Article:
As they are not fried, lumpia basah could be considered a healthful snack.  With bean sprouts and jicama both being low in calories and relatively high in fiber, these lumpia can be enjoyed without feeling guilty.  The various components of the lumpia can be prepared ahead of time, but they should not be assembled until shortly before you eat them.  If they are assembled and rolled hours ahead of time, the wrappers are prone to split and come apart. 

Although you could purchase the lumpia wrappers from an Asian market (look for "pastry wrappers" made in the Philippines in the frozen section) making your own is not difficult.  The frozen ones are very thin, but they also are more brittle, without the flexibility of fresh wrappers.  The recipe I use for the skins does not produce as thin a wrapper as the commercial ones, but Tjing prefers it to the frozen ones.

Lumpia Basah Khas Bandung--Fresh Lumpia, Bandung Style

For the wrappers
1 1/3 cups (200 grams) all-purpose flour
3/4 cup + 2 TBS (200 ml) water
2/3 cup egg whites (5 to 6)
1 tsp salt

In a medium bowl, mix together the flour and salt.  With a whisk, stir in the egg whites. Then add half the water, stirring until fairly smooth.  Whisk in the remaining water and continue stirring for about five minutes.  Set the mixture aside and allow to rest for at least 40 minutes.

Heat a non-stick frying pan over medium-low heat.  Lightly brush with oil.  Ladle enough batter in to form an 8-inch crepe, using the bottom of the ladle to spread the mixture as needed.  As soon as the edges begin to lift from the pan, flip the crepe and cook briefly on the other side.  Each crepe should take about 25 to 30 seconds total.  Continue until all the batter is used.  This should make around 10 wrappers.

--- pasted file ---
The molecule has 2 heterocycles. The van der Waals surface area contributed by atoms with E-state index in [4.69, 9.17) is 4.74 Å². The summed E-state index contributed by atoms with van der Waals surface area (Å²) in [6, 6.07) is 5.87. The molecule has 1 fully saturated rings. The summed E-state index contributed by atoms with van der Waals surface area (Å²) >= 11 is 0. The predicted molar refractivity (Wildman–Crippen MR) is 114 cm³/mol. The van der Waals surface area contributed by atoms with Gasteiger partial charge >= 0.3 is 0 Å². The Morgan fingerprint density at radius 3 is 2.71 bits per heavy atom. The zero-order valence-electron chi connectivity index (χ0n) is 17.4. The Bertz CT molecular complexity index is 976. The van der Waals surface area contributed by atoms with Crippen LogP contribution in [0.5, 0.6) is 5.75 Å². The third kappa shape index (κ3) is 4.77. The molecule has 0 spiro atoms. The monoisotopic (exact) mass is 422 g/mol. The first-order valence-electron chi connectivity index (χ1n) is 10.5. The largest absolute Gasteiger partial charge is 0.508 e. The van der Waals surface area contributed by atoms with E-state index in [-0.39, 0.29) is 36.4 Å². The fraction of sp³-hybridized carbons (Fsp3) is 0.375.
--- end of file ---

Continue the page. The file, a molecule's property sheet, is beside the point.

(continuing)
For the filling
1 jicama (about 1 pound/ 450 grams) peeled and cut into matchsticks
2 cups beansprouts
2 eggs, lightly beaten
3 1/2 ounces (100 grams) palm sugar (gula jawa), grated
1/3 cup water
1 tsp +/- salt
2 TBS tapioca starch
7 cloves of garlic, pounded to a paste
1 tsp ground white pepper
2 TBS oil

In a large pan that will hold the jicama easily, dissolve the palm sugar in the water and bring to a boil. Remove two tablespoons of this syrup and mix with the tapioca starch in a small bowl.  Add the jicama to the remaining sugar mixture and stir to coat well.  Cook over medium heat until the liquid is absorbed, and the jicama has softened and browned.

Heat a wok or large frying pan.  Add the oil and stir-fry the garlic and white pepper until fragrant.  Stir in the beaten eggs and scramble them.  After eggs are lightly scrambled, stir in the cooked jicama.  Cook for a minute or two before adding the beansprouts and salt.  Taste and adjust the seasonings if necessary.  As soon as the beansprouts begin to become limp, transfer the mixture to a bowl.

To assemble the lumpia, spread the bottom half of a wrapper with a spoonful of the tapioca starch thickened syrup.  Place a generous amount of the filling atop the wrapper.  Fold and roll like a burrito, folding in the two sides and then rolling until enclosed.  If you like, you can cut them into three or four pieces, but I think they're best enjoyed by scarfing the lumpia whole, bite by bite.